Vegan Paleo The vegan movement has been growing rapidly. Whether it be due to environmental, animal welfare, or other issues, more and more people are gravitating toward a plant-based way of eating. This includes paleo dieters who, like me, have been inundated with messages saying …
Lake Serene Hike
This is not a hike I would recommend to someone for whom solitude is important. However, it is beautiful and worth the trip if you can venture out midweek and are ok with encountering quite a few other hikers on the way. The hike is particularly crowded early in the season because it is one of the first in the region to lose snowpack, when gaggles of cabin-fevered Northwesterners are eager to get out into the woods. So, visiting later in the summer might be helpful in avoiding some of the crowds.
All of that said, this trail is busy for a reason. It is mostly shaded, a boon on hot summer days, and is still light and open throughout. Look up to grab a view of Mount Index from the parking lot before starting out on the trail. The hike starts out on an old overgrown road bed with very little incline, surrounded by salmonberry bushes. The trail starts to climb a bit once you leave the wide road bed for a traditional hiking trail surrounded by evergreen trees. In just under 2 miles, you have the option to take a small 0.5 mile detour to Bridal Veil Falls. I have yet to make this excursion, but it is a popular and beautiful spot from what I hear.
Once you pass the offshoot to Bridal Veil Falls, you cross a somewhat large creek (depending on the season). When I visited this year, I had to pick Newton up and slowly make my way across, but during years with less snowpack I found the crossing to be easy. Upon crossing the creek, you are greeted with a more serious climb. Over the next 1.5 miles, you will gain about 1,300 feet of elevation. After this point, it feels as though the stairs are made up entirely of stairs and switchbacks. Continue reading Hike of the Month: Lake Serene
Greider Lakes Hike
I love this hike for its relative solitude. The hike itself is nice, though not stunning. And in an area full of overcrowded trails, some forest-centered quiet and privacy is incredibly valuable. This is a great early-season hike to explore when most other hikes in the region are still covered in snow. I was particularly surprised by the lack of other hikers, given the limited availability of April hikes. I visited Lake Serene a couple weeks before on a Wednesday, and it was absolutely packed. I would still avoid going on a weekend, but I found a weekday hike here to be almost completely empty. I arrived at the trailhead at about 11:00 am on a Thursday, and there was one car in the parking lot. I saw four people total on the hike, and there were 2 cars in the lot when I returned to my car. The hike is between 8.5 and 9 miles, with varying levels of difficulty.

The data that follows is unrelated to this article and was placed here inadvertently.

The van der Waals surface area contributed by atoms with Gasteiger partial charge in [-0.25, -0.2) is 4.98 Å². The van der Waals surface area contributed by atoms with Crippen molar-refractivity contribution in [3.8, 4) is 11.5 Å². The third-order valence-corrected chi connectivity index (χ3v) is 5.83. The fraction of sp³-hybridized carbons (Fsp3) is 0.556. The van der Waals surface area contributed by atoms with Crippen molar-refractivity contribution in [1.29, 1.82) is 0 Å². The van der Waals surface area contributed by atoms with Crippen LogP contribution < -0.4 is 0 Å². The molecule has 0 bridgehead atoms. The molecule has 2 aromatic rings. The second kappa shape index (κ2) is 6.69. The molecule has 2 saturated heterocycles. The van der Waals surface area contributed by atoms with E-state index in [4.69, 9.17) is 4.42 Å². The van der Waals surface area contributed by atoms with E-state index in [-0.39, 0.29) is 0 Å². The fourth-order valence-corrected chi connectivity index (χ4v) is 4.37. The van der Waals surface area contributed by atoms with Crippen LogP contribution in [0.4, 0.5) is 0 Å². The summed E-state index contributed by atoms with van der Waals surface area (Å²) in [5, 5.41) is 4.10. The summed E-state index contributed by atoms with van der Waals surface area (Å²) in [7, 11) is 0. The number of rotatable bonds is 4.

The beginning of the trail follows a decommissioned road that is becoming increasingly forested and trail-like. This stretch is flat and easy to follow, with a number of culverts that require crossing some small streams. At the largest crossing, there is a stretch of well-placed rocks accompanied by a wooden handrail, which make an otherwise-challenging crossing pretty easy. Continue reading Hike of the Month: Greider Lakes
There is plentiful evidence supporting the ability of exercise to slow the effects of aging and improve overall health. And research is mounting that a substantial source of that anti-aging power may come in the form of telomere length maintenance. I talk about telomeres in …
Over the last five years or so, there has been huge influx of people on trails in Western Washington. The population in the Seattle area is rapidly increasing, and along with it comes a loss of solitude on popular trails nearby. Generally speaking, I?m not bothered by it. I want people to enjoy the outdoors as much as possible, and I just try to limit my hikes to weekdays or more remote trails whenever possible. However, I really struggle to silence my inner curmudgeon when I encounter other hikers who completely disregard common trail etiquette. I?m not referring to some of the lesser-known expectations common among seasoned hikers and backpackers, but rather general common-sense respectful behavior towards others sharing the forest. Hiking etiquette also becomes increasingly important as trails grow more and more crowded. So, here is a list of basic trail etiquette that I hope will make it into the hands of some less-seasoned hikers who want to explore the magic that is the forest. Continue reading Trail Etiquette
The study of telomeres is a growing area of research, and one that I find really fascinating. I wanted to talk a little bit about telomeres, with the goal of laying the groundwork for some future posts about telomere research. What are Telomeres? Telomeres are …